Each year, National Safe Boating Week occurs the week prior to Memorial Day weekend to remind boaters about the many ways they can stay safe as the start of the summer boating season kicks off. This year, it is held from May 21-27, 2022.
Safety is one of Volvo Penta’s core values, one that we take seriously – everything from suggested maintenance, ease of operation, and how we engineer our products. Many precautionary resources are available to boaters not only from us and our authorized dealer network but also from the United States Coast Guard and Sea Tow Foundation.
The best and easiest first step in ensuring safety while boating is following the preventative maintenance as outlined by your engine manufacturer. It also helps ensure you are getting the most out of your engine and investment. If you own a Volvo Penta engine, we also encourage using Genuine Volvo Penta Parts to help ensure maximum safety, performance and reliability. Although other aftermarket parts may often look the same as Genuine Volvo Penta Parts, slight variations in manufacturing can result in different performance and durability which can affect the safety of your vessel.
Gear up safely for the summer boating season with these seven tips from the Sea Tow Foundation:
Tip #1 – Inspect your fire extinguisher
Before heading out for the summer boating season, check your boat’s fire extinguisher. Boaters should also inspect their fire extinguishers regularly to ensure that the locking pin is intact, the tamper seal is still in place, and the pressure gauge is operating correctly. Then, the fire extinguisher should be rotated top to bottom a few times to ensure the chemical has not settled and the tank is still full.
Tip #2 – Check the weather forecast
Before every boating trip, boaters should check the weather forecast. If high winds or storms are predicted, another day should be chosen to go out on the water. Even if the weather forecast predicts a beautiful day, it is important to monitor the weather throughout the day as summer storms can appear without much warning.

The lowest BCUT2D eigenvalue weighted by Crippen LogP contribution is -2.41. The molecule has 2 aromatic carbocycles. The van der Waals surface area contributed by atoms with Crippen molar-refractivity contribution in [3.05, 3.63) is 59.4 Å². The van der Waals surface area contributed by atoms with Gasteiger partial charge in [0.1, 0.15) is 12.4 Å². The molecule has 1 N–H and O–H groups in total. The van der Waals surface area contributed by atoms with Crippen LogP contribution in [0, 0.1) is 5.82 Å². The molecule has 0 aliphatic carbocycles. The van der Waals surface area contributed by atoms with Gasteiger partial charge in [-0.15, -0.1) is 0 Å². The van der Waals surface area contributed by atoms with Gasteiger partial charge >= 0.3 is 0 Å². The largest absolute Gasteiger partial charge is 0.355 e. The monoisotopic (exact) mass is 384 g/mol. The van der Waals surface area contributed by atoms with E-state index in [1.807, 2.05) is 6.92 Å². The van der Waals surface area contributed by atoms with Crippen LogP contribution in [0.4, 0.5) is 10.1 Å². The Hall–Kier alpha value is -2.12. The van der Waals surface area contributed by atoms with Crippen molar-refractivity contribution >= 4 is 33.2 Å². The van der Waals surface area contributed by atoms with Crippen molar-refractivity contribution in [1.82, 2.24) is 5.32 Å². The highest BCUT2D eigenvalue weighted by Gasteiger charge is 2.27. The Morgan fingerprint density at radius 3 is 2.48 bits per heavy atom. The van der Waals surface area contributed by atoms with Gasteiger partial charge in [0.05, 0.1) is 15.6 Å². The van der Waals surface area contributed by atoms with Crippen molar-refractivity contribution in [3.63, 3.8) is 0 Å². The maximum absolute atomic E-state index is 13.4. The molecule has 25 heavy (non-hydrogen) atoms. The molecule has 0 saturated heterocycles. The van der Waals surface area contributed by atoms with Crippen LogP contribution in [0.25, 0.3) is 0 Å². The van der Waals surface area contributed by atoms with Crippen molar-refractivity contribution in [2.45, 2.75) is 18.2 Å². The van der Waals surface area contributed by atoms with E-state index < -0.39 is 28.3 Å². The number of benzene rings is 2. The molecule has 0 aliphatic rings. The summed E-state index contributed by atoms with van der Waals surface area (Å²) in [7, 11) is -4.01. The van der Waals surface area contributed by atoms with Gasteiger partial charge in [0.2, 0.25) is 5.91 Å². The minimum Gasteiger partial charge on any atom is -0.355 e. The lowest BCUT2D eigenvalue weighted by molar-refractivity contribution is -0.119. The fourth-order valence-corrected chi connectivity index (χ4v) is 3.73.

Tip #3 – Take the Sober Skipper Pledge
Boating Under the Influence (BUI) is illegal in every state, and it is 100% preventable. The Sea Tow Foundation’s Sober Skipper Campaign aims to eliminate BUI completely. Every boater on every boating trip should Take the Pledge to be or designate a Sober Skipper. The operator of the boat will remain 100% drug and alcohol-free to ensure that the boat is operated safely and everyone on board stays safe as well.
Tip #4 – Borrow and wear a life jacket
Everyone on board should be equipped with a properly fitted life jacket. Children under 13, non-swimmers and those boating alone should always wear a life jacket while out boating. The Sea Tow Foundation offers a Life Jacket Loaner Program if you don’t have enough life jackets for your group.
Tip #5 – Switch to an e-flare
Boaters operating on coastal waters, the Great Lakes, or any river that opens into one of those are required to carry Visual Distress Signals (VDS) that can be used during the day and night to show that you’re in need of help due to an emergency. Electronic visual distress signals (eVDS), or an E-Flare, can float, never expire, and the light from an E-Flare lasts at least 2 hours.
Tip #6 – Use your engine cut-off switch
Before every boating trip, make sure that the boat operator is using the red coiled lanyard attached to the engine cut-off switch. The Sea Tow Foundation also offers special wristbands, designed to attach to the lanyard, which are available as a thank you for a small donation. Or, better yet, make the investment in your family’s safety and get a wireless man overboard system with a FOB for all on board.
Tip #7 – File a float plan
Before every boating trip, it is crucial that the operator files a float plan to let someone back home know where you’ll be heading and when you plan to be back. Using the information in your float plan will help rescuers locate you much faster and get you and your boating friends the help that you need.
Check out these additional safety resources from the Sea Tow Foundation: